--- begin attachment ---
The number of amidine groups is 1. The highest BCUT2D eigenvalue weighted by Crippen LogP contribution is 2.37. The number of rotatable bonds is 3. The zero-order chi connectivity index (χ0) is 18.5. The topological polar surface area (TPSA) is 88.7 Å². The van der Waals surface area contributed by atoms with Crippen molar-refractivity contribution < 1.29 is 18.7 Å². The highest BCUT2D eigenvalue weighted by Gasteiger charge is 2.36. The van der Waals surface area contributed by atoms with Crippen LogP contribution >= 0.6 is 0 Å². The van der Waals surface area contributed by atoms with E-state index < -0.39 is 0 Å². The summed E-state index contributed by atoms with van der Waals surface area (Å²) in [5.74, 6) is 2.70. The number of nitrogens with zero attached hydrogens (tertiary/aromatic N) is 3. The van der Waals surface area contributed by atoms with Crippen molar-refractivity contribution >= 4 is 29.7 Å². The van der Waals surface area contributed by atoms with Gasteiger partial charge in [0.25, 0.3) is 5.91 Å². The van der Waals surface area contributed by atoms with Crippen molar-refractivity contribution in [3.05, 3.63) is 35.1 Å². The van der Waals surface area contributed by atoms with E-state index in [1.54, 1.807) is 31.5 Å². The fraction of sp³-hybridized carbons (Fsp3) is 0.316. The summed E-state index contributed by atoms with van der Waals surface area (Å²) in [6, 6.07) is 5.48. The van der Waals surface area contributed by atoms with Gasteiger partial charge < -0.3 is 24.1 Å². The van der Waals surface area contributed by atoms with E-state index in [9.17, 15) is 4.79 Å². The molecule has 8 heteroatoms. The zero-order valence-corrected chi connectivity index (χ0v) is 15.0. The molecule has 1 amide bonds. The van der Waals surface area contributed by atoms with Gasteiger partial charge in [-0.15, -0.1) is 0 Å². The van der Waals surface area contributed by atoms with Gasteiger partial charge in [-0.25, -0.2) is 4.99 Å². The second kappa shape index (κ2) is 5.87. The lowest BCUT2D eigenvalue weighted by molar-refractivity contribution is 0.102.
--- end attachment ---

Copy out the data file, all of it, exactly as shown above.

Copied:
The number of amidine groups is 1. The highest BCUT2D eigenvalue weighted by Crippen LogP contribution is 2.37. The number of rotatable bonds is 3. The zero-order chi connectivity index (χ0) is 18.5. The topological polar surface area (TPSA) is 88.7 Å². The van der Waals surface area contributed by atoms with Crippen molar-refractivity contribution < 1.29 is 18.7 Å². The highest BCUT2D eigenvalue weighted by Gasteiger charge is 2.36. The van der Waals surface area contributed by atoms with Crippen LogP contribution >= 0.6 is 0 Å². The van der Waals surface area contributed by atoms with E-state index < -0.39 is 0 Å². The summed E-state index contributed by atoms with van der Waals surface area (Å²) in [5.74, 6) is 2.70. The number of nitrogens with zero attached hydrogens (tertiary/aromatic N) is 3. The van der Waals surface area contributed by atoms with Crippen molar-refractivity contribution >= 4 is 29.7 Å². The van der Waals surface area contributed by atoms with Gasteiger partial charge in [0.25, 0.3) is 5.91 Å². The van der Waals surface area contributed by atoms with Crippen molar-refractivity contribution in [3.05, 3.63) is 35.1 Å². The van der Waals surface area contributed by atoms with E-state index in [1.54, 1.807) is 31.5 Å². The fraction of sp³-hybridized carbons (Fsp3) is 0.316. The summed E-state index contributed by atoms with van der Waals surface area (Å²) in [6, 6.07) is 5.48. The van der Waals surface area contributed by atoms with Gasteiger partial charge < -0.3 is 24.1 Å². The van der Waals surface area contributed by atoms with E-state index in [9.17, 15) is 4.79 Å². The molecule has 8 heteroatoms. The zero-order valence-corrected chi connectivity index (χ0v) is 15.0. The molecule has 1 amide bonds. The van der Waals surface area contributed by atoms with Gasteiger partial charge in [-0.15, -0.1) is 0 Å². The van der Waals surface area contributed by atoms with Gasteiger partial charge in [-0.25, -0.2) is 4.99 Å². The second kappa shape index (κ2) is 5.87. The lowest BCUT2D eigenvalue weighted by molar-refractivity contribution is 0.102.